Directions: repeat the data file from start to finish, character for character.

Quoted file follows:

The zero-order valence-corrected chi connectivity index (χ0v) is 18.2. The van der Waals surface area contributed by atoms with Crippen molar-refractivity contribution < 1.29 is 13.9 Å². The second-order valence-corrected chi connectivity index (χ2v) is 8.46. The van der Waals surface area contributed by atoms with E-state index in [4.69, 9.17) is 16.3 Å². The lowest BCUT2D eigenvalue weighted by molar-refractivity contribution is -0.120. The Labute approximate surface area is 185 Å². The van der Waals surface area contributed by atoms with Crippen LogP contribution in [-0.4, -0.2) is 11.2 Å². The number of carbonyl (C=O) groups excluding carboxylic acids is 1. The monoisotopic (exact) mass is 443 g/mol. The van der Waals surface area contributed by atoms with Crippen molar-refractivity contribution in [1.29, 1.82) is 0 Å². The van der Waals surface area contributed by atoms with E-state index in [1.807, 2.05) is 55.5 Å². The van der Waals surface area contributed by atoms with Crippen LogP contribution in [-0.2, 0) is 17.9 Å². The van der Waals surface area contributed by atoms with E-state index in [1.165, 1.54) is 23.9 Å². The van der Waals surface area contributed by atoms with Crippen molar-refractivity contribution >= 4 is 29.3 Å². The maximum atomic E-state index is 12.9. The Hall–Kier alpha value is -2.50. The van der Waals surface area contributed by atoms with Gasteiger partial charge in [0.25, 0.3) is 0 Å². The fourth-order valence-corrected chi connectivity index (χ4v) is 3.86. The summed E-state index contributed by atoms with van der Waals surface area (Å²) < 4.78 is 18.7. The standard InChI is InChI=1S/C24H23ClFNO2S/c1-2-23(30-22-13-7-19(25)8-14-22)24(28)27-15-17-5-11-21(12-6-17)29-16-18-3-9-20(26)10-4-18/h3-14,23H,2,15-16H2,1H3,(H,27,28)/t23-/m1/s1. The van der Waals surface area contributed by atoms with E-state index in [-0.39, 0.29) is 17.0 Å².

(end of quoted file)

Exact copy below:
The zero-order valence-corrected chi connectivity index (χ0v) is 18.2. The van der Waals surface area contributed by atoms with Crippen molar-refractivity contribution < 1.29 is 13.9 Å². The second-order valence-corrected chi connectivity index (χ2v) is 8.46. The van der Waals surface area contributed by atoms with E-state index in [4.69, 9.17) is 16.3 Å². The lowest BCUT2D eigenvalue weighted by molar-refractivity contribution is -0.120. The Labute approximate surface area is 185 Å². The van der Waals surface area contributed by atoms with Crippen LogP contribution in [-0.4, -0.2) is 11.2 Å². The number of carbonyl (C=O) groups excluding carboxylic acids is 1. The monoisotopic (exact) mass is 443 g/mol. The van der Waals surface area contributed by atoms with Crippen molar-refractivity contribution in [1.29, 1.82) is 0 Å². The van der Waals surface area contributed by atoms with E-state index in [1.807, 2.05) is 55.5 Å². The van der Waals surface area contributed by atoms with Crippen LogP contribution in [-0.2, 0) is 17.9 Å². The van der Waals surface area contributed by atoms with E-state index in [1.165, 1.54) is 23.9 Å². The van der Waals surface area contributed by atoms with Crippen molar-refractivity contribution >= 4 is 29.3 Å². The maximum atomic E-state index is 12.9. The Hall–Kier alpha value is -2.50. The van der Waals surface area contributed by atoms with Gasteiger partial charge in [0.25, 0.3) is 0 Å². The fourth-order valence-corrected chi connectivity index (χ4v) is 3.86. The summed E-state index contributed by atoms with van der Waals surface area (Å²) < 4.78 is 18.7. The standard InChI is InChI=1S/C24H23ClFNO2S/c1-2-23(30-22-13-7-19(25)8-14-22)24(28)27-15-17-5-11-21(12-6-17)29-16-18-3-9-20(26)10-4-18/h3-14,23H,2,15-16H2,1H3,(H,27,28)/t23-/m1/s1. The van der Waals surface area contributed by atoms with E-state index in [-0.39, 0.29) is 17.0 Å².